Anna Johansson – Karolinska Institutet, Stockholm, Sweden
Increased mortality in Swedish women diagnosed with breast cancer during and shortly after pregnancy.
Sarah Nolan – University of Liverpool, UK
Karen Pye – Lancaster University, UK
Elizabeth Conroy – University of Liverpool, UK
Sandra Eloranta – Karolinska Institutet, Stockholm, Sweden
How can we make cancer survival statistics more useful for patients and clinicians – an application using localized prostate cancer in Sweden.
Sally Hinchliffe – University of Leicester, UK
Christel Häggström – Umeå University, Umeå, Sweden
Sarah Seaton – University of Leicester, UK
Predicting length of stay of infants in the neonatal unit: a novel application of competing risks.
Milensu Shanyinde – University of Oxford, UK
Laura Bonnett – University of Liverpool, UK
Nathalie Støer – University of Oslo, Norway
Reuse of controls in nested case-control studies with application to a study of prostate cancer and vitamin D.
Monday 2nd April
10.30 - 11.00 Registration
11.00 - 11.30 Welcome
11.30 - 12.30 Robin Henderson
12.30 - 13.30 Lunch
13.30 - 13.50 Katie Harris
13.50 - 14.10 Linda Drevin
14.10 - 14.30 Caroline Weibull
14.30 - 15.00 Break
15.00 - 15.20 Nick Latimer
15.20 - 15.40 Michael Crowther
15.40 - 15.55 Jennifer Melvin
15.55 - 16.15 William Havercroft
16.15 - 16.30 Short Break
16.30 - 16.50 Milensu Shanyinde
16.50 - 17.10 Laura Bonnett
17.10 - 17.30 Nathalie Støer
Tuesday 3rd April
09.15 - 09.35 Mark Rutherford
09.35 - 09.55 Therese Andersson
09.55 - 10.15 Kym Snell
10.15 - 10.35 Anna Johansson
10.35 - 11.05 Break
11.05 - 11.25 Sally Hinchliffe
11.25 - 11.45 Christel Häggström
11.45 - 12.05 Sarah Seaton
12.05 - 12.25 Sandra Eloranta
12.25 - 13.25 Lunch
13.25 - 14.25 Cindy Billingham
14.25 - 14.55 Break
14.55 - 15.10 Sarah Nolan
15.10 - 15.30 Karen Pye
15.30 - 15.50 Beth Conroy
15.50 - 16.00 Close Conference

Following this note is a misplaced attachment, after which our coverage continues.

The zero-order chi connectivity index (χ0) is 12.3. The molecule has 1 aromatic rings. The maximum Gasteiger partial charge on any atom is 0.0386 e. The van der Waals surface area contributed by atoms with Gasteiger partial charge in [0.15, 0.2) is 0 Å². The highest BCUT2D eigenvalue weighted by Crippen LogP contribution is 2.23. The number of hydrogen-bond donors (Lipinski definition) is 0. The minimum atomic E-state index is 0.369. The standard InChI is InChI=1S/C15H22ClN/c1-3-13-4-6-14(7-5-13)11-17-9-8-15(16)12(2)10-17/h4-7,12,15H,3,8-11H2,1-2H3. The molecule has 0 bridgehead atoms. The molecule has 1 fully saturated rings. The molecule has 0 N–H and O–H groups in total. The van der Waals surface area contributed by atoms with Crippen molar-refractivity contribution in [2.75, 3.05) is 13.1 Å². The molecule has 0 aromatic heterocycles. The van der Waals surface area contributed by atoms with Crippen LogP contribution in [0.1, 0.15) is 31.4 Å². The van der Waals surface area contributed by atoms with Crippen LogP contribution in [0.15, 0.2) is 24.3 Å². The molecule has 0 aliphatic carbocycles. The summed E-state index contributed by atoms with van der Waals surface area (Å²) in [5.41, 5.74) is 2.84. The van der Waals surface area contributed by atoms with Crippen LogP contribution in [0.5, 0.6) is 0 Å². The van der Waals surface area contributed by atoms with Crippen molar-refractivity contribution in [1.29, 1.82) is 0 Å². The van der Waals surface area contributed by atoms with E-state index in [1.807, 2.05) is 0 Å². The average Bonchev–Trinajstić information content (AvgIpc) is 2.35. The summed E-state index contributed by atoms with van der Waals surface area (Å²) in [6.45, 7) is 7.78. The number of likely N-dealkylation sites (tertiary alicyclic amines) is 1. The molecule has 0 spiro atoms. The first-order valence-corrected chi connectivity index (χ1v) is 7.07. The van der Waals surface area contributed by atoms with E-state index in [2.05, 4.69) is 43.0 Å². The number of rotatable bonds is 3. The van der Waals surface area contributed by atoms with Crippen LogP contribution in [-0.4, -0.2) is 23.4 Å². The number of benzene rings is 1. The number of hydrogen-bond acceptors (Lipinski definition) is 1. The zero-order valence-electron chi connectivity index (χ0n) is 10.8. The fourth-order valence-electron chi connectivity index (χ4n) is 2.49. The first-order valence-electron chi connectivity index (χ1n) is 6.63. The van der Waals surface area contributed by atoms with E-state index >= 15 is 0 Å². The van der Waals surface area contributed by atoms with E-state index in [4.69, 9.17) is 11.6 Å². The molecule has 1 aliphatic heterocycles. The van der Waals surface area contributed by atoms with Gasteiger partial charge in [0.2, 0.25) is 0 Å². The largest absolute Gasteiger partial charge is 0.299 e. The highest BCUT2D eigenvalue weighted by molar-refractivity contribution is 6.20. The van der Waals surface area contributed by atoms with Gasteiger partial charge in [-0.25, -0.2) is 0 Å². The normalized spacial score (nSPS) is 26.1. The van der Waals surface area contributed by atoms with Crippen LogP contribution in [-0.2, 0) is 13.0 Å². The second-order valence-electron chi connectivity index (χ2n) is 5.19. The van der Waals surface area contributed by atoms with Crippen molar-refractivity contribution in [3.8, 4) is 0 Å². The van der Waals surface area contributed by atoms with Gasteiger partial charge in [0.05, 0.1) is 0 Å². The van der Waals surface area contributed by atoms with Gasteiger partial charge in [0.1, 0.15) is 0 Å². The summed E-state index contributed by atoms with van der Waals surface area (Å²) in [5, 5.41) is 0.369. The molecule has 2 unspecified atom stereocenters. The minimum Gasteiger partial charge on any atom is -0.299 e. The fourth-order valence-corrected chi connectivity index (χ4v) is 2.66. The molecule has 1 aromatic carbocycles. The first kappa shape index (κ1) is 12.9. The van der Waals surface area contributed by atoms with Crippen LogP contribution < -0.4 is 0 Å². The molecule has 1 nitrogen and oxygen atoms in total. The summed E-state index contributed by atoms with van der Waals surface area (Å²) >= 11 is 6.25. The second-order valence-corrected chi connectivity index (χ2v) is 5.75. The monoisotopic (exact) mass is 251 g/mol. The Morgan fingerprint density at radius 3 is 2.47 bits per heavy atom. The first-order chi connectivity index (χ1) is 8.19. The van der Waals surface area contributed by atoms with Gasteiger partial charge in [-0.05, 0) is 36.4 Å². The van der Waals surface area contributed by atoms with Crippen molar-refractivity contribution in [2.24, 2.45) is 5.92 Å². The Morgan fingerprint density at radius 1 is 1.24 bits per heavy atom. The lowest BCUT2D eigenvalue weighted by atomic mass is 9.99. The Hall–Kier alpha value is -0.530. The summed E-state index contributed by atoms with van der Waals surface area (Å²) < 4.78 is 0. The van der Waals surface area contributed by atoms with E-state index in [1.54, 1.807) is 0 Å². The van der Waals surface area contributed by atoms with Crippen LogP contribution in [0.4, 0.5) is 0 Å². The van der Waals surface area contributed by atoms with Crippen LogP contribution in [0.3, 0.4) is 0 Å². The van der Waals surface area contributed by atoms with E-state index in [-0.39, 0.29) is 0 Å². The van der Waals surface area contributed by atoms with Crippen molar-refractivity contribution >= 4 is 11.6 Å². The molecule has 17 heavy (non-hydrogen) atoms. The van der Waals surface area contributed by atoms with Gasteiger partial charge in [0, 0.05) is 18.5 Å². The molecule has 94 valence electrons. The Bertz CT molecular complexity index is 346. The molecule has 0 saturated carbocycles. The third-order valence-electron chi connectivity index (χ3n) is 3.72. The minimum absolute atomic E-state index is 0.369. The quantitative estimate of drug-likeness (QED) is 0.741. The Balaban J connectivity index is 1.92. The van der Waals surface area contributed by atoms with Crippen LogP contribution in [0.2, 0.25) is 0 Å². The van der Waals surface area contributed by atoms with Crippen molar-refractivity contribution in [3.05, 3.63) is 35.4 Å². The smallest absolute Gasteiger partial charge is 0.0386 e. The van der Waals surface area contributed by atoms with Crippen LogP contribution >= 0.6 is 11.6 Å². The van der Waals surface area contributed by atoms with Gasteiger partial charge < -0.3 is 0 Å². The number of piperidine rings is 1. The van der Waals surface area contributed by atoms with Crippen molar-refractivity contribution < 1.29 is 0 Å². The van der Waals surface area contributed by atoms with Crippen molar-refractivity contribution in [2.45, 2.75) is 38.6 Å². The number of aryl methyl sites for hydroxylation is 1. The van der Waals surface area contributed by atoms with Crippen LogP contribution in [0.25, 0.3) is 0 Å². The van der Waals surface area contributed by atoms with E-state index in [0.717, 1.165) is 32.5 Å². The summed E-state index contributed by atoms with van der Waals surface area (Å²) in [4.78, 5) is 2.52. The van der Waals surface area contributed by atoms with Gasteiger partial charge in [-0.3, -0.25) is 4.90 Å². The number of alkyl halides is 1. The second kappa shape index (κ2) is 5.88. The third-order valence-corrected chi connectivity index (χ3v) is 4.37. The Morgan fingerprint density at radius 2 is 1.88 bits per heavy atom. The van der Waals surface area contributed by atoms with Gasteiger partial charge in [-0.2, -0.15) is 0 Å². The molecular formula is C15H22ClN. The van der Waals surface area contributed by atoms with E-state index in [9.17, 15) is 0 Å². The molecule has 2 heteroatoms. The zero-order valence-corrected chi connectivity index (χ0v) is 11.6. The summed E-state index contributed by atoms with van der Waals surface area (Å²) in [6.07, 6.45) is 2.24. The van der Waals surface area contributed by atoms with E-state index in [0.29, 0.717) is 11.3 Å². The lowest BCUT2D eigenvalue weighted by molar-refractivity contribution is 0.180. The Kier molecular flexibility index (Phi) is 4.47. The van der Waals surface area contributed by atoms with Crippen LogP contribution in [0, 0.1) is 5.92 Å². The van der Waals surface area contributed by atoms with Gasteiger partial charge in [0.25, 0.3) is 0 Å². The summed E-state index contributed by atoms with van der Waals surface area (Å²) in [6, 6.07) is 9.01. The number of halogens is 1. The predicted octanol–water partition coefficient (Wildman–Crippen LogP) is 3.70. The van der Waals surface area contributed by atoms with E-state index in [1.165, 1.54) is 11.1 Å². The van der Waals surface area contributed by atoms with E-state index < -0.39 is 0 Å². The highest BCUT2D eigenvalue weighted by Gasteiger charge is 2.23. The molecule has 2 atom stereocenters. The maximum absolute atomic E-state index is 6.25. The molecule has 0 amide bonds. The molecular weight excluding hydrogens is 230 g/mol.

About the Organisers
Sally Hinchliffe is a PhD student in the Department of Health Sciences at the University of Leicester under the supervision of Paul Lambert. Her PhD focuses on adapting and appraising competing risks methodology for better communication of survival statistics. This has so far involved modelling competing risks using flexible parametric models and applying both standard and new methodology to population based cancer data.
Mark Rutherford is a CRUK postdoctoral research fellow in the Department of Health Sciences at the University of Leicester under the supervision of Paul Lambert. The topic of his PhD was "Predicting the Burden of Cancer on Society" which led to the development and application of models for incidence, survival and prevalence. His current projects include evaluating the use of splines to capture the shape of baseline hazard functions and providing improved measures for patients when conducting population-based studies of cancer survival.
Sarah Seaton is a Research Assistant funded by a Research Methods Fellowship with the NIHR. She currently works in The Infant Mortality and Morbidity Studies research group, investigating the causes and consequences of preterm birth. In particular her research interests are in: predicting survival of premature babies; investigation of ethnic differences and comparison of hospital performance.
Michael Crowther is a Research Assistant in Medical Statistics in the Department of Health Sciences at the University of Leicester. His main research area is the joint modelling of longitudinal and survival data, involving both methodological and software development.